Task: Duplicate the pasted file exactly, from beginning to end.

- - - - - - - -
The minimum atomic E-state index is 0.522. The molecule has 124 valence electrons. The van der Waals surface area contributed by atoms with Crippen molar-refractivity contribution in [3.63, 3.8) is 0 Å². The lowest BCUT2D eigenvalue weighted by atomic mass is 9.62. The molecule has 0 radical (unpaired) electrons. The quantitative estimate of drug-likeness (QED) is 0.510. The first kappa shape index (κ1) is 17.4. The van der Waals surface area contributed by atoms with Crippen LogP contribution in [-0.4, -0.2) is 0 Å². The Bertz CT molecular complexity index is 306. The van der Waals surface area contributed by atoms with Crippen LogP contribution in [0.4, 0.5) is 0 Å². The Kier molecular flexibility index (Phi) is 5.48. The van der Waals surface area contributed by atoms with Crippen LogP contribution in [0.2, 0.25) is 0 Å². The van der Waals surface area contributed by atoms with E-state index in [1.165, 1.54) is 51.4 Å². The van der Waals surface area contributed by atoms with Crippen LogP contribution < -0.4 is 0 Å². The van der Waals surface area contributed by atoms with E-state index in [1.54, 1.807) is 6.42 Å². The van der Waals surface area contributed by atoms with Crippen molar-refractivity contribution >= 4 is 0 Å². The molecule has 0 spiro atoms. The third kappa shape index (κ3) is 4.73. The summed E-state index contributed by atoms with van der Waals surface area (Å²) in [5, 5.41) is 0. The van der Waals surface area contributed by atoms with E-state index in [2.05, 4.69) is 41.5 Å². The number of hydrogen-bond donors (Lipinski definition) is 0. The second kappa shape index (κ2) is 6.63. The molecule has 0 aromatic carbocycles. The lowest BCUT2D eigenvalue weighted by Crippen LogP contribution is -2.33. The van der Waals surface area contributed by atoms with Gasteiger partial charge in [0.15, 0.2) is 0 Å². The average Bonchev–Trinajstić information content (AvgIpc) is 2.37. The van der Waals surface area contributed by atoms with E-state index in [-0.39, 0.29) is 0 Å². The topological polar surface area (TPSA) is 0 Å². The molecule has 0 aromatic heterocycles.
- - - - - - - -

The minimum atomic E-state index is 0.522. The molecule has 124 valence electrons. The van der Waals surface area contributed by atoms with Crippen molar-refractivity contribution in [3.63, 3.8) is 0 Å². The lowest BCUT2D eigenvalue weighted by atomic mass is 9.62. The molecule has 0 radical (unpaired) electrons. The quantitative estimate of drug-likeness (QED) is 0.510. The first kappa shape index (κ1) is 17.4. The van der Waals surface area contributed by atoms with Crippen LogP contribution in [-0.4, -0.2) is 0 Å². The Bertz CT molecular complexity index is 306. The van der Waals surface area contributed by atoms with Crippen LogP contribution in [0.4, 0.5) is 0 Å². The Kier molecular flexibility index (Phi) is 5.48. The van der Waals surface area contributed by atoms with Crippen LogP contribution in [0.2, 0.25) is 0 Å². The van der Waals surface area contributed by atoms with E-state index in [1.165, 1.54) is 51.4 Å². The van der Waals surface area contributed by atoms with Crippen LogP contribution < -0.4 is 0 Å². The van der Waals surface area contributed by atoms with E-state index in [1.54, 1.807) is 6.42 Å². The van der Waals surface area contributed by atoms with Crippen molar-refractivity contribution >= 4 is 0 Å². The molecule has 0 spiro atoms. The third kappa shape index (κ3) is 4.73. The summed E-state index contributed by atoms with van der Waals surface area (Å²) in [5, 5.41) is 0. The van der Waals surface area contributed by atoms with E-state index in [2.05, 4.69) is 41.5 Å². The number of hydrogen-bond donors (Lipinski definition) is 0. The second kappa shape index (κ2) is 6.63. The molecule has 0 aromatic carbocycles. The lowest BCUT2D eigenvalue weighted by Crippen LogP contribution is -2.33. The van der Waals surface area contributed by atoms with Gasteiger partial charge in [0.15, 0.2) is 0 Å². The average Bonchev–Trinajstić information content (AvgIpc) is 2.37. The van der Waals surface area contributed by atoms with E-state index in [-0.39, 0.29) is 0 Å². The topological polar surface area (TPSA) is 0 Å². The molecule has 0 aromatic heterocycles.